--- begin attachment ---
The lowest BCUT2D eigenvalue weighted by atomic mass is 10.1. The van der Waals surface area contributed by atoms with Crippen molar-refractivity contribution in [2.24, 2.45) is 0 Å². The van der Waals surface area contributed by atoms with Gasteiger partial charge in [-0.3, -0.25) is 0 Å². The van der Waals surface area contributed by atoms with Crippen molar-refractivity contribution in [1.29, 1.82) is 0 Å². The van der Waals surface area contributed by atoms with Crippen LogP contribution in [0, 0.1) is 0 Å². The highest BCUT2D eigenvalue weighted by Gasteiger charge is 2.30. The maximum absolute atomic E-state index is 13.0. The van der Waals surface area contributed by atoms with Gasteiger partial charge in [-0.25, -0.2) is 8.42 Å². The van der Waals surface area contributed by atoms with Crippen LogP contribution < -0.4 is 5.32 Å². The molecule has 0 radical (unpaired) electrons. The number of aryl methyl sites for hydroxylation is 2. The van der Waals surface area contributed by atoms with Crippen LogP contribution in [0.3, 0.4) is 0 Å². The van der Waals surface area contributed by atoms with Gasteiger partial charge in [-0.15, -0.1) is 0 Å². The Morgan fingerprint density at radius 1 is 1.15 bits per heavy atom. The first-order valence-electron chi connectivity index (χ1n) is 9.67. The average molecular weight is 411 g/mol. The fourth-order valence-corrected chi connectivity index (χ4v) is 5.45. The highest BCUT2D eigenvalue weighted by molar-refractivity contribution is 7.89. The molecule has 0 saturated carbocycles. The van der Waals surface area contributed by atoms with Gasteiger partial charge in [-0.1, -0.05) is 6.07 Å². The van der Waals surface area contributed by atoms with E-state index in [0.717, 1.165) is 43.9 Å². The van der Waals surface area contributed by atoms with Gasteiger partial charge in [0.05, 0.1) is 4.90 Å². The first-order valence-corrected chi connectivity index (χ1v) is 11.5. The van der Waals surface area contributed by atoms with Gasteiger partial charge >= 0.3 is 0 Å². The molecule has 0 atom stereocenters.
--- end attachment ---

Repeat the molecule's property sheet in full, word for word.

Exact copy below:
The lowest BCUT2D eigenvalue weighted by atomic mass is 10.1. The van der Waals surface area contributed by atoms with Crippen molar-refractivity contribution in [2.24, 2.45) is 0 Å². The van der Waals surface area contributed by atoms with Gasteiger partial charge in [-0.3, -0.25) is 0 Å². The van der Waals surface area contributed by atoms with Crippen molar-refractivity contribution in [1.29, 1.82) is 0 Å². The van der Waals surface area contributed by atoms with Crippen LogP contribution in [0, 0.1) is 0 Å². The highest BCUT2D eigenvalue weighted by Gasteiger charge is 2.30. The maximum absolute atomic E-state index is 13.0. The van der Waals surface area contributed by atoms with Gasteiger partial charge in [-0.25, -0.2) is 8.42 Å². The van der Waals surface area contributed by atoms with Crippen LogP contribution < -0.4 is 5.32 Å². The molecule has 0 radical (unpaired) electrons. The number of aryl methyl sites for hydroxylation is 2. The van der Waals surface area contributed by atoms with Crippen LogP contribution in [0.3, 0.4) is 0 Å². The van der Waals surface area contributed by atoms with Gasteiger partial charge in [-0.15, -0.1) is 0 Å². The Morgan fingerprint density at radius 1 is 1.15 bits per heavy atom. The first-order valence-electron chi connectivity index (χ1n) is 9.67. The average molecular weight is 411 g/mol. The fourth-order valence-corrected chi connectivity index (χ4v) is 5.45. The highest BCUT2D eigenvalue weighted by molar-refractivity contribution is 7.89. The molecule has 0 saturated carbocycles. The van der Waals surface area contributed by atoms with Gasteiger partial charge in [-0.1, -0.05) is 6.07 Å². The van der Waals surface area contributed by atoms with E-state index in [0.717, 1.165) is 43.9 Å². The van der Waals surface area contributed by atoms with Gasteiger partial charge in [0.05, 0.1) is 4.90 Å². The first-order valence-corrected chi connectivity index (χ1v) is 11.5. The van der Waals surface area contributed by atoms with Gasteiger partial charge >= 0.3 is 0 Å². The molecule has 0 atom stereocenters.